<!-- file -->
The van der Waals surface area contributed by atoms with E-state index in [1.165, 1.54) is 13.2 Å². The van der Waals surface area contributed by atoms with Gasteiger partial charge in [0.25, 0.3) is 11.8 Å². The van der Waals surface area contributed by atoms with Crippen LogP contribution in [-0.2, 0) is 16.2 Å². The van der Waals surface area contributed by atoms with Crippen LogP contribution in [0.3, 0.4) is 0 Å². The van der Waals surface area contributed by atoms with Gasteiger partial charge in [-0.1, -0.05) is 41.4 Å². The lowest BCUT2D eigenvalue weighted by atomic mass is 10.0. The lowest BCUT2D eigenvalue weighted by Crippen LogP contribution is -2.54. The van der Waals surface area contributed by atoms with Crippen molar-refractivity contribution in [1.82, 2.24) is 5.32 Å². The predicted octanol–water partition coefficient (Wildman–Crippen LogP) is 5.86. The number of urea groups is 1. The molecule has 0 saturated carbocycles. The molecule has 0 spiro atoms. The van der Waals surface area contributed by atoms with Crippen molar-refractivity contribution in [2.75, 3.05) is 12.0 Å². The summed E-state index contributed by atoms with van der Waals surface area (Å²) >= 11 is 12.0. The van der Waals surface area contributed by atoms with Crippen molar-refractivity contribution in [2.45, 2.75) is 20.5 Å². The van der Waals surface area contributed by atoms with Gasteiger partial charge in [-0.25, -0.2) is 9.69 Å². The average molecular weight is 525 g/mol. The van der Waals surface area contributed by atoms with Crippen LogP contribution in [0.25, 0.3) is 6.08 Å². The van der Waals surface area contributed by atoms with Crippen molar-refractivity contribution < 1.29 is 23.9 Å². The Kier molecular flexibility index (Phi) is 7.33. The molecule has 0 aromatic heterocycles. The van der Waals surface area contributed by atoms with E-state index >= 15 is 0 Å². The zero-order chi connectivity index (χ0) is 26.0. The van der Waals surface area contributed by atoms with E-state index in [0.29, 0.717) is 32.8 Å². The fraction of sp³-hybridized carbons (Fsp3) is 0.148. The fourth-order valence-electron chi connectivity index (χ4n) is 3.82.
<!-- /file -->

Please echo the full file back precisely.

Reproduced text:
The van der Waals surface area contributed by atoms with E-state index in [1.165, 1.54) is 13.2 Å². The van der Waals surface area contributed by atoms with Gasteiger partial charge in [0.25, 0.3) is 11.8 Å². The van der Waals surface area contributed by atoms with Crippen LogP contribution in [-0.2, 0) is 16.2 Å². The van der Waals surface area contributed by atoms with Crippen LogP contribution in [0.3, 0.4) is 0 Å². The van der Waals surface area contributed by atoms with Gasteiger partial charge in [-0.1, -0.05) is 41.4 Å². The lowest BCUT2D eigenvalue weighted by atomic mass is 10.0. The lowest BCUT2D eigenvalue weighted by Crippen LogP contribution is -2.54. The van der Waals surface area contributed by atoms with Crippen molar-refractivity contribution in [1.82, 2.24) is 5.32 Å². The predicted octanol–water partition coefficient (Wildman–Crippen LogP) is 5.86. The number of urea groups is 1. The molecule has 0 saturated carbocycles. The molecule has 0 spiro atoms. The van der Waals surface area contributed by atoms with Crippen molar-refractivity contribution in [2.75, 3.05) is 12.0 Å². The summed E-state index contributed by atoms with van der Waals surface area (Å²) >= 11 is 12.0. The van der Waals surface area contributed by atoms with Crippen molar-refractivity contribution in [2.45, 2.75) is 20.5 Å². The van der Waals surface area contributed by atoms with Gasteiger partial charge in [-0.25, -0.2) is 9.69 Å². The average molecular weight is 525 g/mol. The van der Waals surface area contributed by atoms with Crippen LogP contribution in [0.25, 0.3) is 6.08 Å². The van der Waals surface area contributed by atoms with Crippen molar-refractivity contribution < 1.29 is 23.9 Å². The Kier molecular flexibility index (Phi) is 7.33. The molecule has 0 aromatic heterocycles. The van der Waals surface area contributed by atoms with E-state index >= 15 is 0 Å². The zero-order chi connectivity index (χ0) is 26.0. The van der Waals surface area contributed by atoms with E-state index in [0.29, 0.717) is 32.8 Å². The fraction of sp³-hybridized carbons (Fsp3) is 0.148. The fourth-order valence-electron chi connectivity index (χ4n) is 3.82.